My principal review from the Old Vic is here (http://tinyurl.com/y8u2na24) . But now it transfers (with glorious irony to the Noel Coward Theatre..it’s the least Cowardy of all plays ever).
So I see it for the third time (the second, I booked a ticket of my own on the way home from press night. The fourth will be in March, as I did the same last night…).
A few brief observations.
I had not given enough weight to the important anchoring performance of Ciaran Hinds as Nick, the landlord: a beautifully understated, self-effacing lead.
There is something profoundly moving too in what McPherson has done with the democratic sharing of limelight and songs, a device sweetly in tune with the play’s broad understanding and compassion for all the characters: the weak, the criminal, the mentally disabled, the desperate .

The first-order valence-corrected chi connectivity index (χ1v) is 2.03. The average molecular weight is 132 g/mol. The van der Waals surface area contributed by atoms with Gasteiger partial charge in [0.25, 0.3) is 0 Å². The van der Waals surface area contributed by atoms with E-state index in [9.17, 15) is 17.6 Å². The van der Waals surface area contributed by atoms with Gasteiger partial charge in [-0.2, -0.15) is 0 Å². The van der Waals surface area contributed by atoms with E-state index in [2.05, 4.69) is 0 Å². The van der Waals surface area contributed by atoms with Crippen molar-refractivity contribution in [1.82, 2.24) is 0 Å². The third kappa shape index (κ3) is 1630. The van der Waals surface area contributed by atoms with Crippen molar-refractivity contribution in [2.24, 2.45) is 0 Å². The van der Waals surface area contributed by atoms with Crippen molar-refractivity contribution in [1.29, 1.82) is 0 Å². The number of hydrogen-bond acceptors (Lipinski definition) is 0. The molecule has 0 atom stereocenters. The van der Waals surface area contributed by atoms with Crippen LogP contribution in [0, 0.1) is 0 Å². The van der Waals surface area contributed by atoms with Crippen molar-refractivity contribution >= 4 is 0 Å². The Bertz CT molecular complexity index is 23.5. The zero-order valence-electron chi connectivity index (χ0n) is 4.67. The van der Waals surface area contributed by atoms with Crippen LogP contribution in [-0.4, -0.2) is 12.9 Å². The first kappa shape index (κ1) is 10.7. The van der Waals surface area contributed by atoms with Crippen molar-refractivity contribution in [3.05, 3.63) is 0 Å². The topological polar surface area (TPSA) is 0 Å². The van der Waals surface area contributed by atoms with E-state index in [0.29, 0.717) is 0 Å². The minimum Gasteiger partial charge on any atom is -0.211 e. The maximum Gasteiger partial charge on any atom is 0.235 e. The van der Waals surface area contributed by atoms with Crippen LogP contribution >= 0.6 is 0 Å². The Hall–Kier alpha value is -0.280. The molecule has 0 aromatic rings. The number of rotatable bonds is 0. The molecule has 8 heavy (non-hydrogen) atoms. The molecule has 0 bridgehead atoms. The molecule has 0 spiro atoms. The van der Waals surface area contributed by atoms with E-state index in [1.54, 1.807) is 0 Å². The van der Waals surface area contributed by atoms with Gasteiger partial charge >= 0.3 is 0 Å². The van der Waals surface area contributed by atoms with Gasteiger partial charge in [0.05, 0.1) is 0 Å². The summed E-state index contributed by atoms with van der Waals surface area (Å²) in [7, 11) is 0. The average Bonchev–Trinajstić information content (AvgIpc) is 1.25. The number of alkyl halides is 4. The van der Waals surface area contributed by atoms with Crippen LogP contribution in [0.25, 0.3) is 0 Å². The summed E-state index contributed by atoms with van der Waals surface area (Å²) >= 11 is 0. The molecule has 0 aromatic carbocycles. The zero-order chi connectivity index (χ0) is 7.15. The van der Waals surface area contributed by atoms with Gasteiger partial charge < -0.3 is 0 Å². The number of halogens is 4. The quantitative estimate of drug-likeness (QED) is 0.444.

The brilliance of Simon Hale’s score of arrangements is more remarkable every time you hear it; and the clever thing is that that taking Dylan’s music out of his lifetime and into America’s harshest Depression years smooths away any 1960s self indulgence and shallowness of young love, and takes the lyrics deeper than ever . The 1978 “Is your love in vain?” , after the love and loss and guilt of the xx family almost unbearable, and as for Forever young.. an audacity of compassion almost unbearable.
The ensemble remarkable as before: Sheila Atim has been Cumbered with praise rightly but for me Shirley Henderson expressing in every move the dementia and disinhibition of Elizabeth, and suddenly emerging through it into great anthems from the primal depth of emotion and perception, is dazzling. But bloody hell, they all are. I have seen it three times, and have bought a high balcony ticket to go again before it ends. For my soul’s sake.
http://www.delfontmackintosh.co.uk to 24 March